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Arch Dermatol. 1998 Jun;134(6):706-10.

Immunoapheresis in paraneoplastic pemphigus.

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Department of Dermatology, University of Vienna Medical School, Vienna General Hospital, Austria.



Paraneoplastic pemphigus was first described in 1990 in 5 patients with extensive mucocutaneous erosions, a distinct set of autoantibodies, and underlying neoplasia. Since then, patients described have been middle-aged, have suffered from prognostically unfavorable malignant neoplasms, and have responded poorly to immunosuppressive agents.


A 16-year-old boy was examined with extensive oral erosions, halitosis that interfered with his quality of life, and rapid weight loss. The suspected clinical diagnosis of paraneoplastic pemphigus was confirmed by histopathological, immunofluorescence, and biochemical (eg, immunoblotting and immunoprecipitation) findings as well as by the demonstration of an inflammatory myofibroblastic tumor of the left retroclavicular region. Despite administration of corticosteroids, followed by excision of the neoplasm, clinical symptoms improved only slightly, and autoantibody titers decreased only marginally. We therefore initiated an immunoapheresis regimen with the use of sheep anti-human-IgG bead-formed agarose gel (Sepharose; Pharmacia Biotech Comp, Vienna, Austria), which led to the disappearance of circulating autoantibodies and the patient's recovery.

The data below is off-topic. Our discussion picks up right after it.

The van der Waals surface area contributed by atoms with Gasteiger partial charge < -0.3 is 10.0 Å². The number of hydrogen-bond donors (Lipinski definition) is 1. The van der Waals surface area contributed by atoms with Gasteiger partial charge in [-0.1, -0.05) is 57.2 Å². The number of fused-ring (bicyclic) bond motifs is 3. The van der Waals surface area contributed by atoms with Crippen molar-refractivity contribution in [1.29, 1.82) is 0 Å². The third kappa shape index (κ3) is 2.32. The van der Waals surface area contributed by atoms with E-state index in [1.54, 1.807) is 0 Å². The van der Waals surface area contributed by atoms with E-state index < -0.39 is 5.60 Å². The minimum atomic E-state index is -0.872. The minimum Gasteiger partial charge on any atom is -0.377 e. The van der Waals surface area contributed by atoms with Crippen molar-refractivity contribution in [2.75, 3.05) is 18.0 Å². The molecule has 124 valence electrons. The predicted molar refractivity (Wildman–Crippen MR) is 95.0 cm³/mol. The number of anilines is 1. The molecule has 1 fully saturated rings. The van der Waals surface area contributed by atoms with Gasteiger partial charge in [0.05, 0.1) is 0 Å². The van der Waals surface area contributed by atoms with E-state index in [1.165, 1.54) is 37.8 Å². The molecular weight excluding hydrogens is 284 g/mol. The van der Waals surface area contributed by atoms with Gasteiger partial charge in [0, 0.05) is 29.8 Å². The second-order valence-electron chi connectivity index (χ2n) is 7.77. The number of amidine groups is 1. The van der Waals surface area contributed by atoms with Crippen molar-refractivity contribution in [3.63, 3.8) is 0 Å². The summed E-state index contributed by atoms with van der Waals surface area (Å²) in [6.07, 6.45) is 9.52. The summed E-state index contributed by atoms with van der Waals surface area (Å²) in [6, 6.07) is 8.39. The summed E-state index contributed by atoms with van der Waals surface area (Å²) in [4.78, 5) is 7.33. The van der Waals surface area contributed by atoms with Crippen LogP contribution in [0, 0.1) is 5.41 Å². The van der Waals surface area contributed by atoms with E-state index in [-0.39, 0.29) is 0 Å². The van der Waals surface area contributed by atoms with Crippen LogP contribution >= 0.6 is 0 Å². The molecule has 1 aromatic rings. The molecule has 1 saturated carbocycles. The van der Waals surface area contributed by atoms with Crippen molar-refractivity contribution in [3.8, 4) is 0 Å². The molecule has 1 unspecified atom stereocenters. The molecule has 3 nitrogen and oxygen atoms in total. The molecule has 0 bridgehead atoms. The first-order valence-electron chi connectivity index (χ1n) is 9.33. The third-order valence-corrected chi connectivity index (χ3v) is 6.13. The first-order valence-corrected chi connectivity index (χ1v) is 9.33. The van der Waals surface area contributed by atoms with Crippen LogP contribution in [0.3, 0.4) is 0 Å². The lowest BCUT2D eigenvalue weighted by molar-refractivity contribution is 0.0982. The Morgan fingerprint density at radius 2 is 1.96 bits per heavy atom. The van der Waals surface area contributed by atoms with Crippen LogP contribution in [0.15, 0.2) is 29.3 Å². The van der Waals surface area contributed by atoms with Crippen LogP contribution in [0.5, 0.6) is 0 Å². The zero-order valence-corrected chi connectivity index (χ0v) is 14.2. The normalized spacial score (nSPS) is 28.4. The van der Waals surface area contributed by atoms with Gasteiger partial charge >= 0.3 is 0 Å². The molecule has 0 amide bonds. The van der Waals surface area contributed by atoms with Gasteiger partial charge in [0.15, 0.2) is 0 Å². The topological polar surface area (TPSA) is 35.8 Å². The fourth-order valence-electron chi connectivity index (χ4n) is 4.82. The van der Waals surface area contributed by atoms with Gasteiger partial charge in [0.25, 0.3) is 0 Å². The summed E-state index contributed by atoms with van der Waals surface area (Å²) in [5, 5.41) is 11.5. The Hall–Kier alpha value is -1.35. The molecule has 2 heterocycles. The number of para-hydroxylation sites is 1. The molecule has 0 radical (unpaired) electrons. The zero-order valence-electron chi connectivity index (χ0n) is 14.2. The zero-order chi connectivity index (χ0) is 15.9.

Immunoapheresis may represent a novel therapeutic option for patients with paraneoplastic pemphigus who show little improvement after curative treatment of their neoplasms.

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